It seems very odd to be talking about an extended period of losing by this team, but that's what we're doing. The Cards have now lost four of five, the first time they've done so since July 18-22. During that stretch, the Cardinals lost the second of a three-game set to the Diamondbacks, then were unceremoniously swept by the Astros. It was probably the low point of the season, the hour at which I think most of us believed we were seeing the beginning of the end.The end of that series with Houston also just happened to coincide with what has to be seen now as the turning point of the season: the acquisition of Matt Holliday. Holliday was dealt to the Cardinals on the 24th of July; the Cards dropped two of three to the Phillies in the first series with him in the fold, then didn't lose another series until the Braves just came to town.
Of course, the question is this: did the Cardinals start playing better because of Matt Holliday, or did Holliday simply come along at a remarkably fortuitous moment? Personally, I lean more toward the latter explanation, as this team has been largely carried by the starting rotation over the past month and a half, and I have a hard time rationalising how Matt Holliday had a positive impact on the pitching staff. But I am willing to listen to any suggestions.
Through the first 98 games of the season, the Cards' aggregate batting line was .254/.325/.409, good for a team OPS of .734. Since Holliday joined the team, the batting line has been .278/.345/.436, OPS of .781. Of course, not all of that improvement is due to Holliday himself, but rather to the overall changes made to the lineup around that time. Rick Ankiel's playing time has decreased, though not enough to keep him from racking up various types of golden headgear. Likewise Thursty Joe, Khalil Greene, and Tyler Greene. Take those four bats out of your lineup, and your numbers are bound to improve, and probably rather markedly. (For the record, I'm still very intrigued by Tyler Greene long-term, but also realistic about his chances of ever making enough contact to be a useful ML player.) Regardless of where you fall on the continuum of how much value John Mozeliak gained or lost in his various dealings this season (and I think my own feelings on the subject are pretty well known by now), there has certainly been a significant upgrade in the offensive talent level of the major league team from the beginning of the season until now.
Which, of course, brings me to my complaint. Ha! Didn't see that one coming, did you?
I know I've harped on it before, but I just can't leave it alone: this team is too talented to be as inconsistent on offense as they are. Once again last night, we saw a pitcher absolutely shut down the Cardinals, as much because of help given by the Cards' hitters as because of the pitcher's performance. Don't get me wrong; the Cards are currently a pretty good offensive team, scoring slightly over 4.8 runs per game since that Game 99 cutoff. But that number is pulled up a ton by some big crooked scores; the Cards have been shut out four times during that period. Ten times in those forty-eight games have the Cardinals scored two runs or less. Maybe I'm making too much out of this; I honestly don't know what the rate of scoring below a certain number for the average team is, but this squad certainly feels like feast or famine to me.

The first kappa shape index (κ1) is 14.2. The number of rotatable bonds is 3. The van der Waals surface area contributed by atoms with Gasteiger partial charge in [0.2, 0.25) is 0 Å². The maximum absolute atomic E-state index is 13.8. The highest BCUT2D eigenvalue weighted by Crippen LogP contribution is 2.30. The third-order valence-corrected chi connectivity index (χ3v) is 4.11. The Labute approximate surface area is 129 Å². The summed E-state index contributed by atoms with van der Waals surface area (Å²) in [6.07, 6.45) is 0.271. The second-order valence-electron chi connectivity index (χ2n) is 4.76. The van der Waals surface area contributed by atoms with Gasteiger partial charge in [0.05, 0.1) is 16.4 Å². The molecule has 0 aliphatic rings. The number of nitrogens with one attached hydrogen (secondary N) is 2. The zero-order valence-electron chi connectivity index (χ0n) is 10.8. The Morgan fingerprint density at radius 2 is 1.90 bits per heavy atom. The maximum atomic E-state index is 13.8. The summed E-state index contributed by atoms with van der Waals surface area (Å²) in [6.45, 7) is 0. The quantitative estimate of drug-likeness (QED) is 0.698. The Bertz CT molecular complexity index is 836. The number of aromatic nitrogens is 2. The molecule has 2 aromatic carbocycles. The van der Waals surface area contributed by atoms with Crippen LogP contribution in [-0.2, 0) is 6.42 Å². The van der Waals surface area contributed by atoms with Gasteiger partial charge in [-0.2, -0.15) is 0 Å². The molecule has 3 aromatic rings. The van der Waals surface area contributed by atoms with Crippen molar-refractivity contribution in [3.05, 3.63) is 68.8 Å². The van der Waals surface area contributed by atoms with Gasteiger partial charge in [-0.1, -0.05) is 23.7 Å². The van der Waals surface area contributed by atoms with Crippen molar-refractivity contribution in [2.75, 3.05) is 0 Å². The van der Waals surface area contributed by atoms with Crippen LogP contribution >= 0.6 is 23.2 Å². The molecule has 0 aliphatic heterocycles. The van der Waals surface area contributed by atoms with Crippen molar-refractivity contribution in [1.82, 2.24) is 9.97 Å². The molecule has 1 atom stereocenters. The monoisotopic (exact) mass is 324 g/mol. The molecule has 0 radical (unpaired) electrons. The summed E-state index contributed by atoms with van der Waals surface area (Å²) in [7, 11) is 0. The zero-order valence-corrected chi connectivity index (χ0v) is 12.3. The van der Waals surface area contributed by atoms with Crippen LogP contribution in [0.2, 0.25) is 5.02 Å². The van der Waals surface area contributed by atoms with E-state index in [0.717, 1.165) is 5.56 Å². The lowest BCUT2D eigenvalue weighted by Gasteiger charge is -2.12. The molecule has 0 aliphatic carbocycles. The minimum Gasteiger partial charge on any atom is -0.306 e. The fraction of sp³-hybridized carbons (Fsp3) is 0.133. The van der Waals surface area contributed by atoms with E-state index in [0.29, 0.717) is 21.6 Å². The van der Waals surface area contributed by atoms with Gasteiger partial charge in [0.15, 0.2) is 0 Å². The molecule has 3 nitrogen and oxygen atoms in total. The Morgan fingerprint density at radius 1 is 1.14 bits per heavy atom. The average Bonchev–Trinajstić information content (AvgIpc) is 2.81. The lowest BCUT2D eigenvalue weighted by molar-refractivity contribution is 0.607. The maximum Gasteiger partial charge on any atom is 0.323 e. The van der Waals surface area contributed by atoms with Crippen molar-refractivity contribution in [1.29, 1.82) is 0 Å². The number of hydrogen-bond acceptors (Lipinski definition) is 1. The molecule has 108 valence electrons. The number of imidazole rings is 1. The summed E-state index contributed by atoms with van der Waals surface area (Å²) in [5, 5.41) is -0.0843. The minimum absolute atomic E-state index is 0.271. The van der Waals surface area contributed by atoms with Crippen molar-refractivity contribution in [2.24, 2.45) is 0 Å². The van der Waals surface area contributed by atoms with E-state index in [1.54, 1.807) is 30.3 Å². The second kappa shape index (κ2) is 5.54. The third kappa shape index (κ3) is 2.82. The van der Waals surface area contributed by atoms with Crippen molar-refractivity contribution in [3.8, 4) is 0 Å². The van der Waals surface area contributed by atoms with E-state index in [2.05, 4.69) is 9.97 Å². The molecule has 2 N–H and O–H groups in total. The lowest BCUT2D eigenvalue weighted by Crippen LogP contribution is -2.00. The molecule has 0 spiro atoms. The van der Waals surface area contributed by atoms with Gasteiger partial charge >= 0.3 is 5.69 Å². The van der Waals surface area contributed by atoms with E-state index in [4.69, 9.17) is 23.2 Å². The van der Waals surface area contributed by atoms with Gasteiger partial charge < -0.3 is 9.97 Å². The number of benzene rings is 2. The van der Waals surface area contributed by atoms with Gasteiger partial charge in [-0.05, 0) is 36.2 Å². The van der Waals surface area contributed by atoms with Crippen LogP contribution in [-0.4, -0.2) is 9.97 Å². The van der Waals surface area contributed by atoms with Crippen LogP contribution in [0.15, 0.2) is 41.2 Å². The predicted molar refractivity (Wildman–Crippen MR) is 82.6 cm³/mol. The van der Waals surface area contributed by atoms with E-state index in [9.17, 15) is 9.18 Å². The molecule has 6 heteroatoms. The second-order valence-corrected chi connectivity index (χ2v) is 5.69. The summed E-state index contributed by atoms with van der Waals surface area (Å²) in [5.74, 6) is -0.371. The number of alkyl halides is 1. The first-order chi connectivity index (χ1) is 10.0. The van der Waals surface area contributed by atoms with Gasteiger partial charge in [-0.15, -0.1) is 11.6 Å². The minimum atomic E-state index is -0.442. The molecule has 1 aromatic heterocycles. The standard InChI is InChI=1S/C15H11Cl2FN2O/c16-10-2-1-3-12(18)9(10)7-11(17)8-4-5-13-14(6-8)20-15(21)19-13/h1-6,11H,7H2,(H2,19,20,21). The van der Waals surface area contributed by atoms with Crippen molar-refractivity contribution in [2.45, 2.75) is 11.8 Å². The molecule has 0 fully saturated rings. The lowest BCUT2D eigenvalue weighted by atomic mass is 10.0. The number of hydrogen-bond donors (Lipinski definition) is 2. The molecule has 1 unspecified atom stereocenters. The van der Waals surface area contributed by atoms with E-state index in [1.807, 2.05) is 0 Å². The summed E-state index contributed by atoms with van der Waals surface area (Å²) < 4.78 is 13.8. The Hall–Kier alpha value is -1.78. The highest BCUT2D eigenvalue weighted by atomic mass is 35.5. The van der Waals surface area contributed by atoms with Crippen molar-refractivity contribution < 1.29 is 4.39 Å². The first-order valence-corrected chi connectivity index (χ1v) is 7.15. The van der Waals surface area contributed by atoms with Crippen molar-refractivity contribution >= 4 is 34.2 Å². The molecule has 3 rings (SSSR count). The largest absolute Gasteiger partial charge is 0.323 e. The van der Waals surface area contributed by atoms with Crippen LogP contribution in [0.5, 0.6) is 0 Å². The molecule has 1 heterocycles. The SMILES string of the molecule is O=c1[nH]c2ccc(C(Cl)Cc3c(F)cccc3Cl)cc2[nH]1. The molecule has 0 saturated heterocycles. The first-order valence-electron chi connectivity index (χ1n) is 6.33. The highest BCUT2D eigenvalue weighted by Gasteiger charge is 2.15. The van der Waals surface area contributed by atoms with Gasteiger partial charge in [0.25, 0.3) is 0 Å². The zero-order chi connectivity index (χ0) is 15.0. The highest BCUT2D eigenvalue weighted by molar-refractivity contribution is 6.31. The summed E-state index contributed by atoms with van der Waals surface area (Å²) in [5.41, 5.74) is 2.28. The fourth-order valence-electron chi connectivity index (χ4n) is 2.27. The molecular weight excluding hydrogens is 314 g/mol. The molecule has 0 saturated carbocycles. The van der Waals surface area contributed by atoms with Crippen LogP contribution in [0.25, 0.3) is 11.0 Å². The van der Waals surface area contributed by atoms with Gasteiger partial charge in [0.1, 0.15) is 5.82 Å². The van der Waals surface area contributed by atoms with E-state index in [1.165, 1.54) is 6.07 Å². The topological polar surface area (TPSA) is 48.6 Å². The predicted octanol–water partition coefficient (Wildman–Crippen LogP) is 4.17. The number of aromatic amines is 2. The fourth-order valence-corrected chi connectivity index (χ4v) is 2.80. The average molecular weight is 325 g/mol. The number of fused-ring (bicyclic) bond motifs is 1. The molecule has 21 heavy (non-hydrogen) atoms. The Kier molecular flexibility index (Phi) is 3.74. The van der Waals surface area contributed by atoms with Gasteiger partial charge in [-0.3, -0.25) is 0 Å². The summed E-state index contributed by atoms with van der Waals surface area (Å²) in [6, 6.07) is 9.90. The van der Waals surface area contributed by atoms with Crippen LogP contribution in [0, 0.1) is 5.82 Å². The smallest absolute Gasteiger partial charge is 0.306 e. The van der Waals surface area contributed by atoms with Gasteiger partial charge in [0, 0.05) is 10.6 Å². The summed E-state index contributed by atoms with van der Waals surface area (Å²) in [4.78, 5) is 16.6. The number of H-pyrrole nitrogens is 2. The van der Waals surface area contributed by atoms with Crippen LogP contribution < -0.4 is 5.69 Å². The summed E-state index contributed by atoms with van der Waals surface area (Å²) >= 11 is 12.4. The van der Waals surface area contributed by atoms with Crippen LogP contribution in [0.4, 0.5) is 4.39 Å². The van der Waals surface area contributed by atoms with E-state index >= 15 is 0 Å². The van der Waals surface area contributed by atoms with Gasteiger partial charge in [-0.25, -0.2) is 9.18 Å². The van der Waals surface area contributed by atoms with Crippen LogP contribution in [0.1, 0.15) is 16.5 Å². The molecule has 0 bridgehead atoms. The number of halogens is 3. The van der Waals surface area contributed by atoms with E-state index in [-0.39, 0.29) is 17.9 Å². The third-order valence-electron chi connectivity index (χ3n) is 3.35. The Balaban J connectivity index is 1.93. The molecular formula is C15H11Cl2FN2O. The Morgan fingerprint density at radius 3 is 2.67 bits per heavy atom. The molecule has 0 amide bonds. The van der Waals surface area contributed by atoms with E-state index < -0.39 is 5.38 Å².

Remarkably, though, I have good news on that front to leave you with today. During last night's postgame powwow, Tony La Russa commented on the offensive approach of his team. I'm paraphrasing, strictly from memory, but he said something along the lines of, "Well, we like to be aggressive, but we took ourselves out of a lot of at-bats, helped out the pitcher too much. We like to be aggressive, but we were maybe over aggressive out there."
Do you have any idea how much good it does my heart to hear even that tiniest of admissions there may, in fact, be something about the club's approach that needs changing? Sure, it was one, maybe two sentences, but the words over aggressive came out of Tony's mouth, and that's enough for me. Maybe we'll see a bit more patience at the plate today. It may not help, as Josh Johnson is one of the really great young pitchers in the NL, but an improved process will lead to improved results somewhere along the line.
By the way, I'm getting rather tired of dealing with day games on Wednesdays. Seems like every time I turn around this year, there's an early game on my day to post, and I'm scrambling to get something put together. I certainly hope MLB decides to do a bit better job of scheduling games around me next season.
The Baron's Playlist for the 16th of September, 2009: Wade's Record Collection
In memory of someone who meant an awful lot to me an awful long time ago.
"I Am the Resurrection" - The Stone Roses
"Beatles and Stones" - The House of Love
"Molly's Lips" - The Vaselines
"Rain" - Blake Babies
"Fortune Cookie Prize" - Beat Happening
"Nearly Lost You" - Screaming Trees
"Black Gold" - Soul Asylum
Enjoy the game, everybody. I'll program an overflow for around 2:30.